North of Nowhere, South of Loss by Janette Turner Hospital

I’m afraid this will be going on my rapidly growing shelf ‘Books you won’t read before you die.’ But who am I to be giving lectures, I hadn’t heard of Hospital until I speculatively handed over $1 for this in an op shop.

And wow, what an investment that turned out to be. She’s gone straight to the top of my list of short story writers. She’s good at the lot. Describing trees – usually an eyes-glaze-over time for me, her voice is always true, vivid settings and tight stories. Well, maybe I shouldn’t have said that about her voice. Her Australian voices are absolutely dinkum. I’m not the one to make the judgement about the ones set in the US, but I have an expectation not to be disappointed there either.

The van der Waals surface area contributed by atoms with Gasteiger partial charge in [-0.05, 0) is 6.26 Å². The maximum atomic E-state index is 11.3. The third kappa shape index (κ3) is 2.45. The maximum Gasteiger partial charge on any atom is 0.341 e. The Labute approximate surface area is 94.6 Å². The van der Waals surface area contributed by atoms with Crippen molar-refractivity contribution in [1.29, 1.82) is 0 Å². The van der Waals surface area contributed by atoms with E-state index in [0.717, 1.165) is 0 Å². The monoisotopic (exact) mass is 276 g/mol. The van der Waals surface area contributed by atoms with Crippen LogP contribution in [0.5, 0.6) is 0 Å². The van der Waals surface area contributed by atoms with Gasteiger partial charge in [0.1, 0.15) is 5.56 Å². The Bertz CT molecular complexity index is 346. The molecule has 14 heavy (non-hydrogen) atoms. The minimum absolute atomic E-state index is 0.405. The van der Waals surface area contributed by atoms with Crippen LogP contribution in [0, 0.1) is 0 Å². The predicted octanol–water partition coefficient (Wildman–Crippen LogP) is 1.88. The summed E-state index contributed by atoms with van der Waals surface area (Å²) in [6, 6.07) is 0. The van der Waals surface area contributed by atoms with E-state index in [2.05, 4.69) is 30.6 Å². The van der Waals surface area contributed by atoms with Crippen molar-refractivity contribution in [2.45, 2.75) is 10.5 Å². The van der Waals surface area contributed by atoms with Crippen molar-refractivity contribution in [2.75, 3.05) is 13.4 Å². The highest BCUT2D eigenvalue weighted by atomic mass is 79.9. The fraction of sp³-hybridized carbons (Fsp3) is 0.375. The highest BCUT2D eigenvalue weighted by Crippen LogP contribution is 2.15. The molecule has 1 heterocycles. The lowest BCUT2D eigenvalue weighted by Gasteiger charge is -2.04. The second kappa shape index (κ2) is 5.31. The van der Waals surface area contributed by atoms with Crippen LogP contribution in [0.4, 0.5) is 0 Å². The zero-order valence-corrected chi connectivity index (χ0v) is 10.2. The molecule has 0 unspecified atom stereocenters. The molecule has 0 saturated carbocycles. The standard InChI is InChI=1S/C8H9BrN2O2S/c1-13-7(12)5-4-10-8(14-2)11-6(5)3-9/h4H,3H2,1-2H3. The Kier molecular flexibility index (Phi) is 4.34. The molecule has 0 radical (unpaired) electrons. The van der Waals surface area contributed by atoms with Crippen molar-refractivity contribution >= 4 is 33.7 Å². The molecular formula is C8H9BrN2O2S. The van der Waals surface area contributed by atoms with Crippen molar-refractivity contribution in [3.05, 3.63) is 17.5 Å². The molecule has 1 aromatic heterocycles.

Her writing is beautiful without that being a luxury, which is to say, the words are necessary, not an indulgence. The beauty is despite the anguish and angst. She herself would probably call it music rather than beauty. She wants the words to sing and they do. Scattered through are several stories about the same characters, it reminded me of John Clanchy, but they are very different in their writing. Notably there is no humour in Hospital’s work, at least not in this book.

Half way through reading this I went down to East Ave Books to see if they had others by her and came back with three. It will be interesting to see how she fares with the novel. I will report.

For those who know the stories, but not the backstory of Philippa and Brian, Brian is the Peter to whom the book is dedicated. She makes you feel that you, too, have lost him, a matter of considerable regret.

Oh, if only people understood what a perfect form the short story is, and appreciated its great practitioners.

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